There are countless examples from the history of student movements that have ignited conversations about vital causes, and fuelled campaigns so consequential they have touched the highest political offices in the world. Irish students, in the past year, have proven that young people can lead a campaign so strong it will push a vital referendum over the finish line to victory.
However, the six presidential candidates vying for election this month seem to have overlooked the work students have done. As October 26th approaches, the presidential hopefuls have ramped up their campaigning efforts with the intention of differentiating themselves from each other and gaining the support of the electorate. The mistake being made by all candidates, though, lies in their failure to recognise the untapped potential of the youth vote.
Kildare businessman Gavin Duffy is leading his campaign with the slogan “Ambitious for Ireland”. Duffy wants to create a “Youth Corps”, targeted at 18 to 25-year-olds who will enhance their CV’s by volunteering at home and abroad. This, however, is an activity that students already engage regularly in without the help of the President. Perhaps Duffy should delve deeper into the issues that haunt the minds of young adults today: for example, health, the housing crisis, college fees and other social issues, and adjust his campaign strategy accordingly.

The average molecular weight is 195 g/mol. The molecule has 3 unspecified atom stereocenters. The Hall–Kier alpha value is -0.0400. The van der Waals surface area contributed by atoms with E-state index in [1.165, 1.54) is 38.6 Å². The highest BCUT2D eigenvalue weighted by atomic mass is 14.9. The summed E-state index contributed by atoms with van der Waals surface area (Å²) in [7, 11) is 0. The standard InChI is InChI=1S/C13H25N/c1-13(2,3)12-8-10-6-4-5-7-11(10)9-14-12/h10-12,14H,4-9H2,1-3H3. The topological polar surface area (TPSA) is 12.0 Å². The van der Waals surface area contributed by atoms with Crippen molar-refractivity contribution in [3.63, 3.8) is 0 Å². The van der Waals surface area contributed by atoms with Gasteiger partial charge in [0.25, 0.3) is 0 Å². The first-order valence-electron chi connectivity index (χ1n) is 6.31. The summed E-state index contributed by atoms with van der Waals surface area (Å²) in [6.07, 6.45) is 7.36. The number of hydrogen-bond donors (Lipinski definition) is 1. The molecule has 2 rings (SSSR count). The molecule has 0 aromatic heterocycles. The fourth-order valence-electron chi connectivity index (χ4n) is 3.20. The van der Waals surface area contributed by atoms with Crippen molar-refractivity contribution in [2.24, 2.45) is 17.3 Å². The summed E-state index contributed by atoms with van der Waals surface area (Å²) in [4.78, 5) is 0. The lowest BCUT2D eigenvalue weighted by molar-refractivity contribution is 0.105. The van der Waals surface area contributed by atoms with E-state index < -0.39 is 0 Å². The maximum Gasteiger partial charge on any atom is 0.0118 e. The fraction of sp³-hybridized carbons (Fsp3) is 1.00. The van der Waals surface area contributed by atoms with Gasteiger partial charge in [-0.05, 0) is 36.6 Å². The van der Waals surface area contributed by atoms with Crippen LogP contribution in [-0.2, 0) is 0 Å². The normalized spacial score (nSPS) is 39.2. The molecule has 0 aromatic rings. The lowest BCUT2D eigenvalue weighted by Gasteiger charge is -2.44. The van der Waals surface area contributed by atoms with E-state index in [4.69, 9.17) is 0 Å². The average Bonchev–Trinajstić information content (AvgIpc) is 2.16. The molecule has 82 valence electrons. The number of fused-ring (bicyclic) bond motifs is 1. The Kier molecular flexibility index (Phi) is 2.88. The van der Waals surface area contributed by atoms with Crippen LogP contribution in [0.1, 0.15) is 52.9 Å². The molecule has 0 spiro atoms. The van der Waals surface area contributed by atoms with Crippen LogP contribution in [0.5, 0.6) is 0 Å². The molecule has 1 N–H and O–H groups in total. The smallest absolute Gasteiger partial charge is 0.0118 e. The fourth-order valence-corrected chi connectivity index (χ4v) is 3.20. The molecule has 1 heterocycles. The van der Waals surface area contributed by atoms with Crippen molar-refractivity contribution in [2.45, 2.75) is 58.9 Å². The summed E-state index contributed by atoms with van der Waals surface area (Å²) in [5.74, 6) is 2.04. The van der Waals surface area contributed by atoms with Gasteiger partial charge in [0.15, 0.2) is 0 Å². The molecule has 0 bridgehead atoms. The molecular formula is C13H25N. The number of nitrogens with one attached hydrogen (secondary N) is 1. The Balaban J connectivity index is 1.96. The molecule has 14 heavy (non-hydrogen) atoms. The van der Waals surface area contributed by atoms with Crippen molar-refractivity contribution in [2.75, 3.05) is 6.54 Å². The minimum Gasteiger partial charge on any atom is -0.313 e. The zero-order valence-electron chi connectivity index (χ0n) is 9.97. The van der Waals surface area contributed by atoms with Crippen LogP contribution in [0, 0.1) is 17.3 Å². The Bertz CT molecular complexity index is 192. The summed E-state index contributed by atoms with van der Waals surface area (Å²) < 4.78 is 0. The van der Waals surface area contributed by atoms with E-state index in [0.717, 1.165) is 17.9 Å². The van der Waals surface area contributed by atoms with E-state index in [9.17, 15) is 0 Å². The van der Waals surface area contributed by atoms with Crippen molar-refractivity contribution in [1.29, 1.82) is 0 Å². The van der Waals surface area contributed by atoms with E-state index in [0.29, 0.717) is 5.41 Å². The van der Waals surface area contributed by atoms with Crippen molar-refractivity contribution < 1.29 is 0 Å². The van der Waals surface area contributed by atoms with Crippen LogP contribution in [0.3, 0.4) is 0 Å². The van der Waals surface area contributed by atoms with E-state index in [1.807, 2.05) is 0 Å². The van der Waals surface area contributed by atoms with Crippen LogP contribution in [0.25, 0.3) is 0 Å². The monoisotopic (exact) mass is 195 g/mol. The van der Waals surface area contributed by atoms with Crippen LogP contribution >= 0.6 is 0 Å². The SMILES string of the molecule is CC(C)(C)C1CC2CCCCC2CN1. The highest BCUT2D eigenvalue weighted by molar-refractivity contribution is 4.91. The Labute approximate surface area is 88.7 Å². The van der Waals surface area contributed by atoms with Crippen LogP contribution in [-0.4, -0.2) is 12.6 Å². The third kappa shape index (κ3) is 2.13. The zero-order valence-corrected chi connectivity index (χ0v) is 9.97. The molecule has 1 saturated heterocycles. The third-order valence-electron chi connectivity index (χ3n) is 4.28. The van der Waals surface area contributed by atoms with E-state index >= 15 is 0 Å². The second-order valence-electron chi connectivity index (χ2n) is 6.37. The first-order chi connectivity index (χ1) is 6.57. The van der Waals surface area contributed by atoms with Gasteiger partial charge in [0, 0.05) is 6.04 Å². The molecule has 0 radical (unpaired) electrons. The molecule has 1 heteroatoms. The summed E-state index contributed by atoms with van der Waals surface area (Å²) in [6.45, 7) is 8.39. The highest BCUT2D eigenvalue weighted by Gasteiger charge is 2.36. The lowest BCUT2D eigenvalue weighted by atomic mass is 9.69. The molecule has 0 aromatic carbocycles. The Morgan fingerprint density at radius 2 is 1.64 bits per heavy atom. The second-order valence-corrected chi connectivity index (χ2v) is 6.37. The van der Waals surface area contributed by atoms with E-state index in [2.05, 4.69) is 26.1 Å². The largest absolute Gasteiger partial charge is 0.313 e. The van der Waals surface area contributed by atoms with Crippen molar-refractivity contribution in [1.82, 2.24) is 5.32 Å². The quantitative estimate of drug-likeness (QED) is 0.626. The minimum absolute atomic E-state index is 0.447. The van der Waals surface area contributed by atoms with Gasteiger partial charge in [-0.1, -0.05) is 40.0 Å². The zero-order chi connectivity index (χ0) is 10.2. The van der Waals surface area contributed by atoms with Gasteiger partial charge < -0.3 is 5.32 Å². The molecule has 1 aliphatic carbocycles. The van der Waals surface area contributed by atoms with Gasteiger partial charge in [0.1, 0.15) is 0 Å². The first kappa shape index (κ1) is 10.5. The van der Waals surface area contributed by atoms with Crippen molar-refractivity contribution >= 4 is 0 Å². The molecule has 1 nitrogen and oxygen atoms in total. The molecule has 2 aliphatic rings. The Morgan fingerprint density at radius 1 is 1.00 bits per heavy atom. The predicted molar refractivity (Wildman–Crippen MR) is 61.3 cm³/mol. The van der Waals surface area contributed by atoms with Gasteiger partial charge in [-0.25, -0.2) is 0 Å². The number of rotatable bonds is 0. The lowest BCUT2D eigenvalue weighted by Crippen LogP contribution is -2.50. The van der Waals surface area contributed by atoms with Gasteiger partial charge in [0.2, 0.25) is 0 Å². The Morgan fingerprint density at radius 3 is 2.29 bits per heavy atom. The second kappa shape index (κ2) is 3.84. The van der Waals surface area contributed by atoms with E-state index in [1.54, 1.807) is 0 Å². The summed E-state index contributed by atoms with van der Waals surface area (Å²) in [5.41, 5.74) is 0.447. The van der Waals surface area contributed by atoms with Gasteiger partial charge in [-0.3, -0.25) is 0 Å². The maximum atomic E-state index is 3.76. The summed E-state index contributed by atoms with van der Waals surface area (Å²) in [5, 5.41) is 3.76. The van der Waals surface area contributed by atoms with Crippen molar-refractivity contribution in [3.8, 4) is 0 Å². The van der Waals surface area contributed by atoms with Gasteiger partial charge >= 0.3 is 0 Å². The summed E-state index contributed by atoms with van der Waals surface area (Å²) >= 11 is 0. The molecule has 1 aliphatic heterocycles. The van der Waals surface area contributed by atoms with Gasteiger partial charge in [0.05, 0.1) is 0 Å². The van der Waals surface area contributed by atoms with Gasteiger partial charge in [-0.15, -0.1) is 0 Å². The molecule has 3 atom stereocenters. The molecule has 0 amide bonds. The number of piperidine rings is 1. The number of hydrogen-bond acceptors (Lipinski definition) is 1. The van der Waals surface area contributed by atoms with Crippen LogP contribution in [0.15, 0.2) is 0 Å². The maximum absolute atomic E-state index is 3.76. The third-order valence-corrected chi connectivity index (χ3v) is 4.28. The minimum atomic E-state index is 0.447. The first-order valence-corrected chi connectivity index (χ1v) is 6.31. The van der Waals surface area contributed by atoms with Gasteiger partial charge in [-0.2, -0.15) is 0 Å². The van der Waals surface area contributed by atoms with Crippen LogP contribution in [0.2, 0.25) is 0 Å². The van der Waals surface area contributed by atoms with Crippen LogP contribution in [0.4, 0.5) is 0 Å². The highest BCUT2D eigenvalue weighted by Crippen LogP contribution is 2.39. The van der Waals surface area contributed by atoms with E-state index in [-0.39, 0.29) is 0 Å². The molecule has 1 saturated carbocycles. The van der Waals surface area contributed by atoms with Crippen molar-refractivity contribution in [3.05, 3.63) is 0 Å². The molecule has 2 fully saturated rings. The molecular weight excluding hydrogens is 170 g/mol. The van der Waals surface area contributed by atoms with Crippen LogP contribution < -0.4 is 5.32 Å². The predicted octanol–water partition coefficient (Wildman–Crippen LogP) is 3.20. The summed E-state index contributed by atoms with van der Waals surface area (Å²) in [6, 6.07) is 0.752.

Incumbent Michael D Higgins hopes to be “a president for us all”, intent on tackling climate change, Brexit and the housing crisis. However, the housing crisis has only worsened during Higgins’s tenure in the Áras. Higgins has highlighted the inhumane circumstances that confront thousands of Irish citizens every day and has urged the government to address the issue without delay. However, these measures fall short of what I expect of our President. Higgins does not hold executive powers and thus cannot engage in policymaking, but it is within his powers to mobilise the people and shed light on the hardships that permeate society. We need decisive action, not meaningless soundbites that are merely regurgitated in the daily news cycle and washed out at the hands of yet another sensationalised story.
Duffy should delve deeper into the issues that haunt the minds of young adults today and adjust his campaign strategy accordingly
Instead of composing lyrical speeches, Higgins should devote his efforts to facilitating attractive yet meaningful events in Phoenix Park in aid of the crisis. Higgins’s priorities do not seem to be in check with those of students, particularly in light of the recent Raise the Roof rally, which brought more than 3,000 students to the streets of Dublin in protest at the housing crisis. Higgins should have invested more energy in our students and fulfilled his campaign promise of empowering our youth. Although he introduced the Take Charge of Change initiative in 2012, which took the form of a 105-page document and several workshops, nothing has been done since then, and the initiative was never executed in a way that was accessible to its target audience – young people. Higgins, overall, needs to become more in touch with the ideals and anxieties of young people and communicate with students in a way that will reach them on a personal level.